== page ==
Tanaiste Eamon Gilmore has been forced to defend the appointment of Revenue Commissioners to collect the controversial property tax.
The Labour leader rejected accusations that the Government had chosen the authority as its "gang of heavies", saying it was simply appointed because it is the state agency for collecting taxes.
Independent TD Shane Ross said the coalition changed tack from how it handled the divisive household charge - which involved self-registration - to force the money out of hard-pressed householders.
"The Government has extraordinarily decided that on the issue of property tax, it is going to bring in the heavies to collect the money from people who won't be able to pay," Mr Ross said.
"People will have their property tax, which they are unable to pay, deducted at source."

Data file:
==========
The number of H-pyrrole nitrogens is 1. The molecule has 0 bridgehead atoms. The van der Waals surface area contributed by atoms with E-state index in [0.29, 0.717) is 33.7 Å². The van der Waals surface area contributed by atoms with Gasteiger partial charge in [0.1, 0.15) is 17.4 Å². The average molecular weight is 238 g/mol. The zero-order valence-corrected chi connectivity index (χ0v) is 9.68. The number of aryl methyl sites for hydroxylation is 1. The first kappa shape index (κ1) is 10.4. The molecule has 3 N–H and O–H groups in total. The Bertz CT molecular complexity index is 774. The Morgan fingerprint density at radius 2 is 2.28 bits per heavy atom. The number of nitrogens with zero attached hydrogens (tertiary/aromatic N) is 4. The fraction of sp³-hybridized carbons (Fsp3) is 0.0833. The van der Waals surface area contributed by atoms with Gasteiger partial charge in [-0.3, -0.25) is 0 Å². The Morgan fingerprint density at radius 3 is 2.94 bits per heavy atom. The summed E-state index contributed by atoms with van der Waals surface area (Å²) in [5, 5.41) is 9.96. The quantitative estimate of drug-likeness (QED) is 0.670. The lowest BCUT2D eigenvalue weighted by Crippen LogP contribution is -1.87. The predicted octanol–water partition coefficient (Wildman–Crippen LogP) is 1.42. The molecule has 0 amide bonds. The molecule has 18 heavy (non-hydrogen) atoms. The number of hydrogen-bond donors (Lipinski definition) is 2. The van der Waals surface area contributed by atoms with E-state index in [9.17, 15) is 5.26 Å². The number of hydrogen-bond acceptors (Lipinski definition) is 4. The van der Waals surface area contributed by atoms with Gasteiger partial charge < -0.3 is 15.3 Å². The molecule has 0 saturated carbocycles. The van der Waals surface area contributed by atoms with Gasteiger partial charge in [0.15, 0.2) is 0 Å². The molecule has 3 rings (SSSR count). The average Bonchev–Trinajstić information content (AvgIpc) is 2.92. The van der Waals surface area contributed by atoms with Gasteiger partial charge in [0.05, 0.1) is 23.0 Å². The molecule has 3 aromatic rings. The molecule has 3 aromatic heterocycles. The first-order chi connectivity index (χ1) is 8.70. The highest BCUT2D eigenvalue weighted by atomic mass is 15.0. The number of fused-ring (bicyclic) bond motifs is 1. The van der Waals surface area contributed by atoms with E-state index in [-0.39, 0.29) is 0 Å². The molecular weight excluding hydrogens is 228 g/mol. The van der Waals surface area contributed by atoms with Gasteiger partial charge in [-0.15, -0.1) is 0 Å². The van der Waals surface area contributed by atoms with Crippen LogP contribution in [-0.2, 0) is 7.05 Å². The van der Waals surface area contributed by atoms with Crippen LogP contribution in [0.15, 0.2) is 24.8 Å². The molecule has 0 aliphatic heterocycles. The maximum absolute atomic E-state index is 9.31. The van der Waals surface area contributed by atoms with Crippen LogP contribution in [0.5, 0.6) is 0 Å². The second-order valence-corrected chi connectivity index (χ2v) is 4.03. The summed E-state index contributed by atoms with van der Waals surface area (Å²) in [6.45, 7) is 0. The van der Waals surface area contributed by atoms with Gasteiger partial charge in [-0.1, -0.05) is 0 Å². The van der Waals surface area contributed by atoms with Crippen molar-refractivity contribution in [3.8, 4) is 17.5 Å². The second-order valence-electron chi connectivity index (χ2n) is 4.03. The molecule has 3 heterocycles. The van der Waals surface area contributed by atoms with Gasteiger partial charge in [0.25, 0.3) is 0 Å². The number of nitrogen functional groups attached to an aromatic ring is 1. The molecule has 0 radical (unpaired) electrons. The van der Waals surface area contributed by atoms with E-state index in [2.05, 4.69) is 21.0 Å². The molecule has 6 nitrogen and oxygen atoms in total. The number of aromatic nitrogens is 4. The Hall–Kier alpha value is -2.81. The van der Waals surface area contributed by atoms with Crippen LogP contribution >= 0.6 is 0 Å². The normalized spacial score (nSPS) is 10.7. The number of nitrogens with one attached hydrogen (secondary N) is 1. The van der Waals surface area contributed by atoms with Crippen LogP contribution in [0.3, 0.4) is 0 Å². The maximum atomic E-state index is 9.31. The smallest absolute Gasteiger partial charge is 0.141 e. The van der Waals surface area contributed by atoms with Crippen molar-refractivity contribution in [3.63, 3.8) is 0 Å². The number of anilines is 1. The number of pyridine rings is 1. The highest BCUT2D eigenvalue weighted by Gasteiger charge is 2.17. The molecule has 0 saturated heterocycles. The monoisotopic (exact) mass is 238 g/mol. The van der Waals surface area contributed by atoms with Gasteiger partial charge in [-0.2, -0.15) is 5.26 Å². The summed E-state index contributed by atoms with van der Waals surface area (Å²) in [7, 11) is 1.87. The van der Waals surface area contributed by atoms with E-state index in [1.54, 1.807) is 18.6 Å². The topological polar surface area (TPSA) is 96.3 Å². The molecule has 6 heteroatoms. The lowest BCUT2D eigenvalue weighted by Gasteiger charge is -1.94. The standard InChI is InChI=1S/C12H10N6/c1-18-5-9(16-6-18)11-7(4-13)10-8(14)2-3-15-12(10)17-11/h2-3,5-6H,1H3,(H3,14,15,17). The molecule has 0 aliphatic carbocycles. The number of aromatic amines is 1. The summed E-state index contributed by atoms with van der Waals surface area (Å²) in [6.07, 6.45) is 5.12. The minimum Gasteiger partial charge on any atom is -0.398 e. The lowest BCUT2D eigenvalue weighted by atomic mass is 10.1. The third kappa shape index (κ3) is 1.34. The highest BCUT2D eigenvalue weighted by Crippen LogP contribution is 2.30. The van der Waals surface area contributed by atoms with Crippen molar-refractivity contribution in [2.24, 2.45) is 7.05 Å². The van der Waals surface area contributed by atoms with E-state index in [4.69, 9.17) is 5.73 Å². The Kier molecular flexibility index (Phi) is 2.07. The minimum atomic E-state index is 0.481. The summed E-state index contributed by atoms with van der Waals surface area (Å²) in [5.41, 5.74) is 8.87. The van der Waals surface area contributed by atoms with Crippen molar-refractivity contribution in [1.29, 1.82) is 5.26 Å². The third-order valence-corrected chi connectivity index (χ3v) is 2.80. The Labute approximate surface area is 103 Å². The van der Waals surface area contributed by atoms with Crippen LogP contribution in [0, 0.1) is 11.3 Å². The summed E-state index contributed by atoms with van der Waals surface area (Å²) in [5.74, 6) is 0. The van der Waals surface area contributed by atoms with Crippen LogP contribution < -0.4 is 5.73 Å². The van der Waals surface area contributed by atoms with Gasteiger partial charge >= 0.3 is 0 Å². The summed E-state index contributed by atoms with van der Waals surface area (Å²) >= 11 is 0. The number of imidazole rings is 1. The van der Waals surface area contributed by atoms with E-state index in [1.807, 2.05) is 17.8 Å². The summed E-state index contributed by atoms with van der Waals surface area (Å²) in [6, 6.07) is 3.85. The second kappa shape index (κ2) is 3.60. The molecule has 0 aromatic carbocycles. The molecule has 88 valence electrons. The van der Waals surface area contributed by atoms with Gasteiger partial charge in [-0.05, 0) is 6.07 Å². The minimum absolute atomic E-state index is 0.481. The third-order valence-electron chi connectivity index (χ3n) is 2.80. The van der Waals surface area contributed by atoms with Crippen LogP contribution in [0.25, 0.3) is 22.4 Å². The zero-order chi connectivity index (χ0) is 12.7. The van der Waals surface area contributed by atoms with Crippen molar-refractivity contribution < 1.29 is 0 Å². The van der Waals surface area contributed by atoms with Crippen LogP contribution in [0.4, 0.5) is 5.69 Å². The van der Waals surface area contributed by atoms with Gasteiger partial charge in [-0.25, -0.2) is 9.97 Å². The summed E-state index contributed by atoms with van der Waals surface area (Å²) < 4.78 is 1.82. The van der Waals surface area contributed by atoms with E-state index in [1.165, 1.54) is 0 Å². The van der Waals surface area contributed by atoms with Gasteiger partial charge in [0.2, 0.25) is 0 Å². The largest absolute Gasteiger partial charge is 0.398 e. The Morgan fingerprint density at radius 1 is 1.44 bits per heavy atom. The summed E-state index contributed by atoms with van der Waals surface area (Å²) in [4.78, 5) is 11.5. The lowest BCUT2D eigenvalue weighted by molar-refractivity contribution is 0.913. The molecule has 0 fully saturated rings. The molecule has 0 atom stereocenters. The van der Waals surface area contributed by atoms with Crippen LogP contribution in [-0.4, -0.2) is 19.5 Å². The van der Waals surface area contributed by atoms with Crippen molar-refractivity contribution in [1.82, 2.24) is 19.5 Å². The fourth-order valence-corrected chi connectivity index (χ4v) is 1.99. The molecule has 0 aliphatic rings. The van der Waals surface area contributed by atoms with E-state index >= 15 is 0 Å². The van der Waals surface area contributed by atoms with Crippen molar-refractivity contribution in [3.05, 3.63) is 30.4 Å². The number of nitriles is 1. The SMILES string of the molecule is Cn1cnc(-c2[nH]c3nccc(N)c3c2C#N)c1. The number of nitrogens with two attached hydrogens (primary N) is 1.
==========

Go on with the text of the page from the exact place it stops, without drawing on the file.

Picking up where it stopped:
Details of the new tax, which will come into force in July 2013, were unveiled in the budget. The Government set the rate at 0.18% of the value of a home, rising to 0.25% for properties over one million euro.
This will see the owner of a home worth the national average price of 157,400 euro paying nearly 300 euro every year. The tax will replace the controversial household charge - a 100 euro levy introduced last January as an interim measure. To date, around 70% of homeowners have paid the charge. The Bill to introduce the tax is expected to pass through the Dail on Friday.
With Revenue Commissioners appointed to collect the property tax, opposition TDs have argued it will force those who cannot afford to pay to make sacrifices.
The Tanaiste insisted the tax had to be introduced as a means to broaden Ireland's tax base. He said it was part of a difficult budget, but that the 3.5 billion euro in austerity measures were introduced to lead to Ireland's economic recovery.
Mr Gilmore said if the Government were to appoint a separate agency to collect the tax, it would then be accused of duplicating services and wasting money. The Tanaiste also pointed out that some householders will be given an option to defer the payment of the tax - which could be paid upon the eventual sale of the property.